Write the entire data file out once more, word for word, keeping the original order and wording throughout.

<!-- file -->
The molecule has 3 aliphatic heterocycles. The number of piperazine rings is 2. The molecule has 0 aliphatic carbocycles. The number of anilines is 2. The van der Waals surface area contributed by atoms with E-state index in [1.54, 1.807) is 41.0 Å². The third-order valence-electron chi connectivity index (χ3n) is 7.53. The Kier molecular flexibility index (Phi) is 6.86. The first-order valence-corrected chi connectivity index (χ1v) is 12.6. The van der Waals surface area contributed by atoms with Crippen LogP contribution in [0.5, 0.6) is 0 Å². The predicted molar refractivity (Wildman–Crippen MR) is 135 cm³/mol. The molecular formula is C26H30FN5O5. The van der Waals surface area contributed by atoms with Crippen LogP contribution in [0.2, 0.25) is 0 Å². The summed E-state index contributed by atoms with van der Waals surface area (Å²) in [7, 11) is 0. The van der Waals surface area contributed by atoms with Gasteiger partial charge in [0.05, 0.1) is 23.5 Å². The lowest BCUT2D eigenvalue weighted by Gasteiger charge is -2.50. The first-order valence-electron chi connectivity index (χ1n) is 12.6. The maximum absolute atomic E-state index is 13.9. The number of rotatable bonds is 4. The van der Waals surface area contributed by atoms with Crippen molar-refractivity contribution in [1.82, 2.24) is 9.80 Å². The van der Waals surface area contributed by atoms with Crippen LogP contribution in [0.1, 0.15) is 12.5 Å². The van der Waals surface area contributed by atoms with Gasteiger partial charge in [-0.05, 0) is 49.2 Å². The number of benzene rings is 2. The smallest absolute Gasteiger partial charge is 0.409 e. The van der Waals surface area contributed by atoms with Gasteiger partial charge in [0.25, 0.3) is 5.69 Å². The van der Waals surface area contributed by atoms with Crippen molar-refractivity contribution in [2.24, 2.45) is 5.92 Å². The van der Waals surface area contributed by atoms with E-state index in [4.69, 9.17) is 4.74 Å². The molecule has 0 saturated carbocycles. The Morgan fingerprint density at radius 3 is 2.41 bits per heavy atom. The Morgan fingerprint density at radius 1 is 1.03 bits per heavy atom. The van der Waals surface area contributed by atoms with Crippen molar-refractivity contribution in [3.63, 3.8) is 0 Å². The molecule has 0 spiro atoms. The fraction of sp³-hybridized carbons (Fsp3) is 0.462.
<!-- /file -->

The molecule has 3 aliphatic heterocycles. The number of piperazine rings is 2. The molecule has 0 aliphatic carbocycles. The number of anilines is 2. The van der Waals surface area contributed by atoms with E-state index in [1.54, 1.807) is 41.0 Å². The third-order valence-electron chi connectivity index (χ3n) is 7.53. The Kier molecular flexibility index (Phi) is 6.86. The first-order valence-corrected chi connectivity index (χ1v) is 12.6. The van der Waals surface area contributed by atoms with Crippen LogP contribution in [0.5, 0.6) is 0 Å². The predicted molar refractivity (Wildman–Crippen MR) is 135 cm³/mol. The molecular formula is C26H30FN5O5. The van der Waals surface area contributed by atoms with Crippen LogP contribution in [0.2, 0.25) is 0 Å². The summed E-state index contributed by atoms with van der Waals surface area (Å²) in [7, 11) is 0. The van der Waals surface area contributed by atoms with Gasteiger partial charge in [0.05, 0.1) is 23.5 Å². The lowest BCUT2D eigenvalue weighted by Gasteiger charge is -2.50. The first-order valence-electron chi connectivity index (χ1n) is 12.6. The maximum absolute atomic E-state index is 13.9. The number of rotatable bonds is 4. The van der Waals surface area contributed by atoms with Crippen molar-refractivity contribution in [1.82, 2.24) is 9.80 Å². The van der Waals surface area contributed by atoms with Crippen LogP contribution in [0.1, 0.15) is 12.5 Å². The van der Waals surface area contributed by atoms with Gasteiger partial charge in [-0.05, 0) is 49.2 Å². The number of benzene rings is 2. The smallest absolute Gasteiger partial charge is 0.409 e. The van der Waals surface area contributed by atoms with Gasteiger partial charge in [0.25, 0.3) is 5.69 Å². The van der Waals surface area contributed by atoms with Crippen molar-refractivity contribution in [2.24, 2.45) is 5.92 Å². The van der Waals surface area contributed by atoms with E-state index in [4.69, 9.17) is 4.74 Å². The molecule has 0 saturated carbocycles. The Morgan fingerprint density at radius 3 is 2.41 bits per heavy atom. The Morgan fingerprint density at radius 1 is 1.03 bits per heavy atom. The van der Waals surface area contributed by atoms with Crippen molar-refractivity contribution in [3.63, 3.8) is 0 Å². The molecule has 0 spiro atoms. The fraction of sp³-hybridized carbons (Fsp3) is 0.462.